Ike Quebec: Easy Living (2013)

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Ike Quebec: Easy Living
Ike Quebec is one of those funny figures in Blue Note Records' history. By the late fifties, after he'd been out of recording for a number of years, he was too old to really be at the hard-bop vanguard (he was born in 1918) but not old enough to be a senior statesman like Coleman Hawkins
Coleman Hawkins
Coleman Hawkins
1904 - 1969
sax, tenor
or Duke Ellington
Duke Ellington
Duke Ellington
1899 - 1974
piano
. Much of his involvement with the record label in those years was as an A&R man, scouting for new talent for the label's owner Alfred Lion. Considered in the context of musical fashion it might be fair to say that, at the dawn of the 1960s, his own musical style was a little dated, even passé.

But to hell with fashion; Quebec was a terrific musician and wonderful, big blue tenor saxophone (and occasionally piano) player. His chops might have been rooted in the swing of the late 1930s and '40s but, as the saying goes, good taste never goes out of style.

Music Matters has re-mastered Quebec's last outing for Blue Note, Easy Living, on two 45RPM vinyl records. Recorded in 1961 but released posthumously in 1987, the date features classic Rudy Van Gelder recording sound, recaptured from the original master tapes on state of the art equipment. As with all of the Music Matters Blue Note reissues, the goal is to create an all- analog record with the best possible sonics.

The first disk adds Stanley Turrentine
Stanley Turrentine
Stanley Turrentine
1934 - 2000
sax, tenor
on a second tenor, and Bennie Green
Bennie Green
Bennie Green
1923 - 1977
trombone
on trombone. These tracks are tight and well-written, with excellent solos from both Quebec and—with a more 1960s modern playing style—Turrentine. The opening "See See Rider" is a greasy slow chitlin circuit blues that sets the tone for the whole record. It's hard to go wrong with Mr. T on anything, and Sonny Clark
Sonny Clark
Sonny Clark
1931 - 1963
piano
's comping and occasional fills are shear perfection.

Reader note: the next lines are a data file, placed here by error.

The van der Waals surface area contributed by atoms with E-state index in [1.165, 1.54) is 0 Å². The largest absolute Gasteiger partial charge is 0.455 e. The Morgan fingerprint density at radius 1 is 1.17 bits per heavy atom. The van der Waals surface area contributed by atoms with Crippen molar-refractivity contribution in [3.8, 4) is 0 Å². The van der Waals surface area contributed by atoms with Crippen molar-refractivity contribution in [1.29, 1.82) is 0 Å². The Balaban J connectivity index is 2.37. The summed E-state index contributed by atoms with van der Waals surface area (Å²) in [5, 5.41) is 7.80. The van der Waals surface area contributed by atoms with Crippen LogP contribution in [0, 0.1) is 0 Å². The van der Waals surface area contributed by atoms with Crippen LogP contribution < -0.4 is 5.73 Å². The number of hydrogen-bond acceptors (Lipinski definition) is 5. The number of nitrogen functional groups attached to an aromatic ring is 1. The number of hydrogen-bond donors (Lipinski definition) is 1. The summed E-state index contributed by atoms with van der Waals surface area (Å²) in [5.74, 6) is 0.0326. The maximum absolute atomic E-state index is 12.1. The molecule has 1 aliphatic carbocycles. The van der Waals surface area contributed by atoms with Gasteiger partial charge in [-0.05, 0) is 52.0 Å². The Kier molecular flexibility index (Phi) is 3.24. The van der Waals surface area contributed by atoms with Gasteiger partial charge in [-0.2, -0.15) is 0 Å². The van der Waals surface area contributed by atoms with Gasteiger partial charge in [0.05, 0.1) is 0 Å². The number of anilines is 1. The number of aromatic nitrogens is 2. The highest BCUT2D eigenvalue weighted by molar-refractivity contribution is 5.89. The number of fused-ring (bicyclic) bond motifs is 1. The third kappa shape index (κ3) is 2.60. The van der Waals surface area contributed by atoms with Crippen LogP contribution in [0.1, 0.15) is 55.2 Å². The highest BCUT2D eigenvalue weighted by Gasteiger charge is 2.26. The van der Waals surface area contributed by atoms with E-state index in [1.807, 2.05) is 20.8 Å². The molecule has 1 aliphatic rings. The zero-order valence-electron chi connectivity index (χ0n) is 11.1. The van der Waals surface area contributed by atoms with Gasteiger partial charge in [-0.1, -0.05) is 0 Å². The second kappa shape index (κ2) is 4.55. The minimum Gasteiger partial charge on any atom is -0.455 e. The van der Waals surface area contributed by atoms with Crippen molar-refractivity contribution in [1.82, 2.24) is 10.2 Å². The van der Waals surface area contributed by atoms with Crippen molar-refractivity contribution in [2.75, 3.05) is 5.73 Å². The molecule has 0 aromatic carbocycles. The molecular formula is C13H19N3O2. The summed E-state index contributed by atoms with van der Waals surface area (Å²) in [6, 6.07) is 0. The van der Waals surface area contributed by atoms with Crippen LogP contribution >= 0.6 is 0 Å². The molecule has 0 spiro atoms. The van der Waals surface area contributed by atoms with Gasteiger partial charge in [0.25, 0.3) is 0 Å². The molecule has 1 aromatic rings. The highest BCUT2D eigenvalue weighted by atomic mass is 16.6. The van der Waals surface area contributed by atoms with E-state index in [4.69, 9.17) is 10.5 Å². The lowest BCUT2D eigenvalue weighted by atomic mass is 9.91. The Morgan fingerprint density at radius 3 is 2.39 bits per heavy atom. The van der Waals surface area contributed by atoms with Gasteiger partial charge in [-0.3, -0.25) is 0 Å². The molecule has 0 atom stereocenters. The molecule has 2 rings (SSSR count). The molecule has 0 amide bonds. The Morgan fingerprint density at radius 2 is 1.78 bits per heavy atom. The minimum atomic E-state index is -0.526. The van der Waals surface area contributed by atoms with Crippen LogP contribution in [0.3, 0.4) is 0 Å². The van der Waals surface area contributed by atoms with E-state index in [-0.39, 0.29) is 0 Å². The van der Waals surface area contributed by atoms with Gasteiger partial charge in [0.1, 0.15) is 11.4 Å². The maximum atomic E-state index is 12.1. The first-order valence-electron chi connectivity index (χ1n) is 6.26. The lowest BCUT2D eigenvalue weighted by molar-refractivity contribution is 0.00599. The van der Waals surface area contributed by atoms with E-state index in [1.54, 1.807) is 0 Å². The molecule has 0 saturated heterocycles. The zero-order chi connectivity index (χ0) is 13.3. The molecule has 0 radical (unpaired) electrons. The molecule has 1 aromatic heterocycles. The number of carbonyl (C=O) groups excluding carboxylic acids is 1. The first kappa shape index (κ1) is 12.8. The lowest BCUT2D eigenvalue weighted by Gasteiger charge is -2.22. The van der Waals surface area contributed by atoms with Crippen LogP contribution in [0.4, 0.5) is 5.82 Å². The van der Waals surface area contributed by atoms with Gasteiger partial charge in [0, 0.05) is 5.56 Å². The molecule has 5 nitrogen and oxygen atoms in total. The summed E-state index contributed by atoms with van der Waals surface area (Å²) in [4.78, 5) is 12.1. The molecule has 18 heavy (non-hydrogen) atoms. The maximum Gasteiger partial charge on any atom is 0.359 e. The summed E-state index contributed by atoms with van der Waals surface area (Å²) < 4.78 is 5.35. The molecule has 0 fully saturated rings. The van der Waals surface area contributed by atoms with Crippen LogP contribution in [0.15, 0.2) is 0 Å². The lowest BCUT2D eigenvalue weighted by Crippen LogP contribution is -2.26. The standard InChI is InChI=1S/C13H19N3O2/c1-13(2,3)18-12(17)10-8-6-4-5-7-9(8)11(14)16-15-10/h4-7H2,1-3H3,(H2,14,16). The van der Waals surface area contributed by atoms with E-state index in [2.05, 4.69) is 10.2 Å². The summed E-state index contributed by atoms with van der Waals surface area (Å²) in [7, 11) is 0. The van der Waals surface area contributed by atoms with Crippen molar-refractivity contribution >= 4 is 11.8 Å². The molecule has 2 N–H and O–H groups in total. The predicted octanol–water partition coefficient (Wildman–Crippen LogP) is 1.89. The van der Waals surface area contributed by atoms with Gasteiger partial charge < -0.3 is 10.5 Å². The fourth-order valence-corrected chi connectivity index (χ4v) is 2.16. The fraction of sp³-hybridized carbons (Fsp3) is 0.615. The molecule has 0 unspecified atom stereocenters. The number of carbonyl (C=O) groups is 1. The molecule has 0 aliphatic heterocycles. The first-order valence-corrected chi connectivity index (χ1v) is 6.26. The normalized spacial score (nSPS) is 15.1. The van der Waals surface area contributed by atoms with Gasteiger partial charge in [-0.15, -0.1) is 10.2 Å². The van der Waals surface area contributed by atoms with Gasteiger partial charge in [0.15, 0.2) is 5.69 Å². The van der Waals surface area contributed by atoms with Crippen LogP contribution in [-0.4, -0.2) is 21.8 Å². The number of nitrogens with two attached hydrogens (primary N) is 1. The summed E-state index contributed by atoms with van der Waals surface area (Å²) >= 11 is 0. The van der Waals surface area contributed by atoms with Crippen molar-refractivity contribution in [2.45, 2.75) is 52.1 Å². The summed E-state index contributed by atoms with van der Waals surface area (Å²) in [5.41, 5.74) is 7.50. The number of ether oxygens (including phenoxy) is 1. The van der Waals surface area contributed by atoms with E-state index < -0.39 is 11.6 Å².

But the real meat of the album is on the last three tunes. Turrentine and Green bow out, leaving Quebec in the sole spotlight. His tone is warm, smooth and full, and his balladeering is second to none. "Nancy" possesses the kind of playing that never grows old: tender and emotive, but powerful too. It doesn't hurt that the recording captures the saxophone with exceptional realism, even if the overall recording retains that period Blue Note sound. The title track closes the date with more brilliant slow play, with Quebec showing his period roots. It's clear that he came from the school that began with Coleman Hawkins and later begat Lester Young
Lester Young
Lester Young
1909 - 1959
saxophone
and, especially, Ben Webster
Ben Webster
Ben Webster
1909 - 1973
sax, tenor
. That's a favorable comparison and Quebec plays as well as any of them.

It's sad to note that within a year of recording Easy Living, both Quebec and Clark would be dead (Quebec from lung cancer and Clark from fast living). But the record is testament to the shear quality of their talent. Some recordings are timeless, and this is one of them. Easy Living is a record always worth hearing and appreciating.

Track Listing: See See Rider; Congo Lament; Que's Pill; I've Got A Crush On You; Nancy; Easy Living.

Personnel: Ike Quebec: tenor saxophone; Stanley Turrentine: tenor saxophone; Bennie Greene: trombone; Sonny Clark: piano; Milt Hinton: bass; Art Blakey: drums.

Record Label: Blue Note Records

Style: Straight-ahead/Mainstream


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